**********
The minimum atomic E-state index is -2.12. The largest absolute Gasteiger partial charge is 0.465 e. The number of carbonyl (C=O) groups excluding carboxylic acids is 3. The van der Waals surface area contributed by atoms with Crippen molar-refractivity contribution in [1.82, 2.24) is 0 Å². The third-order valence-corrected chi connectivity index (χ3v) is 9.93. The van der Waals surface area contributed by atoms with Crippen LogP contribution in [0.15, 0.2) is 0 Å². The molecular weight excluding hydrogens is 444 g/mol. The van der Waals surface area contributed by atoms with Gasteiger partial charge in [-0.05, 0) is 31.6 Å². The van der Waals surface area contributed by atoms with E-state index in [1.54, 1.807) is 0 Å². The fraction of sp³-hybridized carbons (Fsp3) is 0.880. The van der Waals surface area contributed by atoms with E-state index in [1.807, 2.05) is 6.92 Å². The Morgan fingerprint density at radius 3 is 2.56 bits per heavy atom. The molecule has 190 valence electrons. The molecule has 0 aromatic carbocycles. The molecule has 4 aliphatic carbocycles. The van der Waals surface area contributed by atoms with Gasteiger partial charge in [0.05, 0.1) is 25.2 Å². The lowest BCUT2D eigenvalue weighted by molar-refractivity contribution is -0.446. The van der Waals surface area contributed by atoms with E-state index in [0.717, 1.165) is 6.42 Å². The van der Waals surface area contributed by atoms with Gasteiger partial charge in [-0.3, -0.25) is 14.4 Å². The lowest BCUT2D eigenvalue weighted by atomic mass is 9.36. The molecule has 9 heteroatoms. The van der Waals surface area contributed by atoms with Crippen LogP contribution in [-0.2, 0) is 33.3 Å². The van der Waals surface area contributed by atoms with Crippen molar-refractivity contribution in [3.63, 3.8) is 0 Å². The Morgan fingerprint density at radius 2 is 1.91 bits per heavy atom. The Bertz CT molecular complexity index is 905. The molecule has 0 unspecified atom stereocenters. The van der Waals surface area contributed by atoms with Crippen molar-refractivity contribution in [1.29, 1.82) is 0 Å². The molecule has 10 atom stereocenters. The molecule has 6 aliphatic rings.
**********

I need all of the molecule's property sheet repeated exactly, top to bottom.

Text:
The minimum atomic E-state index is -2.12. The largest absolute Gasteiger partial charge is 0.465 e. The number of carbonyl (C=O) groups excluding carboxylic acids is 3. The van der Waals surface area contributed by atoms with Crippen molar-refractivity contribution in [1.82, 2.24) is 0 Å². The third-order valence-corrected chi connectivity index (χ3v) is 9.93. The van der Waals surface area contributed by atoms with Crippen LogP contribution in [0.15, 0.2) is 0 Å². The molecular weight excluding hydrogens is 444 g/mol. The van der Waals surface area contributed by atoms with Gasteiger partial charge in [-0.05, 0) is 31.6 Å². The van der Waals surface area contributed by atoms with E-state index in [1.54, 1.807) is 0 Å². The fraction of sp³-hybridized carbons (Fsp3) is 0.880. The van der Waals surface area contributed by atoms with E-state index in [1.807, 2.05) is 6.92 Å². The Morgan fingerprint density at radius 3 is 2.56 bits per heavy atom. The molecule has 190 valence electrons. The molecule has 0 aromatic carbocycles. The molecule has 4 aliphatic carbocycles. The van der Waals surface area contributed by atoms with Gasteiger partial charge in [0.05, 0.1) is 25.2 Å². The lowest BCUT2D eigenvalue weighted by molar-refractivity contribution is -0.446. The van der Waals surface area contributed by atoms with E-state index in [0.717, 1.165) is 6.42 Å². The van der Waals surface area contributed by atoms with Gasteiger partial charge in [-0.3, -0.25) is 14.4 Å². The lowest BCUT2D eigenvalue weighted by atomic mass is 9.36. The molecule has 9 heteroatoms. The van der Waals surface area contributed by atoms with Crippen LogP contribution in [-0.2, 0) is 33.3 Å². The van der Waals surface area contributed by atoms with Crippen molar-refractivity contribution in [3.63, 3.8) is 0 Å². The Morgan fingerprint density at radius 2 is 1.91 bits per heavy atom. The Bertz CT molecular complexity index is 905. The molecule has 0 unspecified atom stereocenters. The van der Waals surface area contributed by atoms with Crippen molar-refractivity contribution in [1.29, 1.82) is 0 Å². The molecule has 10 atom stereocenters. The molecule has 6 aliphatic rings.